BACKGROUND

In Japan there are radio-controlled clocks. Time is synchronized by 40khz (in west Japan) and 60khz (in east Japan) radio, which is broadcast from transmission towers. The signal is known as JJY:

https:/ /en.wikipedia.org/wiki/JJY

After the earthquake in 2011, the tower in the east Japan was collapsed. Time synchronization in the east Japan is affected. Hence, someone Japanese has made a simulators and shared on the Internet.


I am from Hong Kong. I have a radio-controlled watch and clock bought from Japan. I want my devices to be synchronized. There are iOS and Android app JJY-simulators. I have tried some of them. This one works well:

https:/ /play.google.com/store/apps/details?id=jp.houryo.jjyemulator&hl=ja

The principle behind is, using time from NTP server, emulating the JJY signal, sending out through 3.5mm audio port.


Now I want to implement the emulator on a Raspberry-Pi. There are some tutorials found on the Internet. Below is the one I am following to:

http://itpro.nikkeibp.co.jp/atcl/column/14/093000080/093000002/?ST=oss&P=1 (Japanese)

Instead of the source-code in the tutorial, I use this one: https://github.com/snt/rpi_jjy_server


PROBLEM

I have made the circuit following the tutorial:

However, most of the time my watch does not read any signal. If there is signal, the signal status is "low", and eventually the time-sync is failed. (For the Android-app one, my watch can read a "high" signal.)

Note: I am using Toshiba 2SC1815-GR transistor, 30k ohm resistors, which are suggested in the Git-hub article. And a telephone-line made antenna.

I have tried using a 9V battery replacing the 5V Raspberry-Pi power source. But it does not help.

My knowledge on electronic is very limited. Please kindly forgive me if I have asked silly questions or made silly mistakes. Could anyone please point out if I am made anything wrongly? Or, by what means could I boost the signal from the antenna?

Great appreciation for any help!

  • Personally I would just reverse-engineer the antenna for the smartphone. use an oscilloscope to check the signal and try to reproduce it. But my first thought is.. The antenna look quite different. Did you try to attach the 3.5mm antenna to the ciruit to see if it works? – frarugi87 Dec 2 '15 at 9:22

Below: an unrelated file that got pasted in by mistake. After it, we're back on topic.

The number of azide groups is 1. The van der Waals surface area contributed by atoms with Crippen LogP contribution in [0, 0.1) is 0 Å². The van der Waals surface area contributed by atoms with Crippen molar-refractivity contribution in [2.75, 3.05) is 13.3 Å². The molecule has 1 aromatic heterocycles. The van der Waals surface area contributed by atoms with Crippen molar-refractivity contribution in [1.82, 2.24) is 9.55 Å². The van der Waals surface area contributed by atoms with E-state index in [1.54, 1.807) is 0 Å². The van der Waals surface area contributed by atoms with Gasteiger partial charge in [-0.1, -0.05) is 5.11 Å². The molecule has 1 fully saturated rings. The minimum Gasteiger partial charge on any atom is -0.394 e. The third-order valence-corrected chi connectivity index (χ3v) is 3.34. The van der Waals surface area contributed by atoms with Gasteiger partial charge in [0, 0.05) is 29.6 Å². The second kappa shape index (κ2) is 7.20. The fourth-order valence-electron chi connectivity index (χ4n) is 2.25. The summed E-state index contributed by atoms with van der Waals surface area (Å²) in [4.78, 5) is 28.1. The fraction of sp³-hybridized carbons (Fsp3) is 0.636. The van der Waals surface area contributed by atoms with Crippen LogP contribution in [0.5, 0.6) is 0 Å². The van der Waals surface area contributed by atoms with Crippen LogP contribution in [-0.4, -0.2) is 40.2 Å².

• The 3.5mm antenna is the same with the one I am using on the Raspberry-Pi. They are the twisted-wires inside one telephone line. And I did try using the 3.5mm one on the Raspberry. It does not work. (Actually does the antenna really work with only one end connected onto the breadboard?) An oscilloscope is too expensive for me, as I am just a beginner working on this just for fun. – y2kbug Dec 2 '15 at 9:32
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    Thanks for your comment. I have no idea on "electrically-coupled" and "magnetically-coupled" antennas. Let me have some research for understanding first! – y2kbug Dec 2 '15 at 9:44
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    At these low frequencies I think a magnetic loop antenna works better, see my answer. – Bimpelrekkie Dec 2 '15 at 9:45
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    The article said: Find a vinyl line with 1x-cm to several meters, make a loop, place it near to a radio-controlled clock; Place one end onto the breadboard. 最も簡単なのはGPIOでLEDを点灯する回路を作り、LEDとトランジスタのコレクタの間からビニール線(数十センチから数メートル程度)を引き出して、その線をぐるぐる巻きにしておくというものでしょう。その「アンテナ」を電波時計の近くに置きます。ぐるぐる巻きにしたビニール線は、テープで輪が解けないように止めておきます(写真5)。ビニール線の一端をむき、ブレッドボードの穴に刺さる程度の太さに芯線をまとめてください。銅単線を使うともっと楽かもしれません。 So I believe the original set-up should work? – y2kbug Dec 2 '15 at 11:24
up vote 2 down vote accepted

"Actually does the antenna really work with only one end connected onto the breadboard?" No, not this type of antenna. What you have is a loop antenna and it creates a magnetic field. You're now using it as if it is an electrical antenna and that would work IF it was very long, for 60 kHz we're talking 1250 meters (!!!) and not rolled up like yours.

I suggest you connect the open end of the antenna to +5 V BUT to limit the current, use a series resistor of value 1 kohm or so.

If you build this then I think there's a good chance it will work. Note how the Antenna is a coil (long wire with many turns) and both ends of the wire are connected !

schematic

simulate this circuit – Schematic created using CircuitLab

  • Thank you for your answer. I am sorry but my knowledge is limited. Is the physical shape of the antenna, or the way of connection decides the form (electrical / magnetic) of the antenna? – y2kbug Dec 2 '15 at 10:22
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    Antennas, that is a difficult subject ! Antennas emit EM waves so both electric and magnetic. However for some types the magnetic field is stronger, for others the electric field. That might also be related to how you connect it. Usually one-side connected antennas are electrical and two-sided with a conductive connection (like yours) are magnetic. – Bimpelrekkie Dec 2 '15 at 10:35
  • So, since I am connecting one pin only, making the antenna work as an electrical one, limiting the current with 1k ohm resistor would make the signal "better" without making the length of the antenna longer, right? – y2kbug Dec 2 '15 at 10:57
  • How about if I want to make the antenna into a magnetic one, do I need to modify the hardware, or the code? – y2kbug Dec 2 '15 at 10:58
  • The 1 kohm resistor is needed to limit the current as your antenna loop is essentially just a long wire. Just do as I suggested, connect the open end of the antenna to +5V through the 1 kohm resistor, that is all you need to do. You are using a loop antenna, it is supposed to work as a magnetic antenna. There is no need to change your code. – Bimpelrekkie Dec 2 '15 at 11:27

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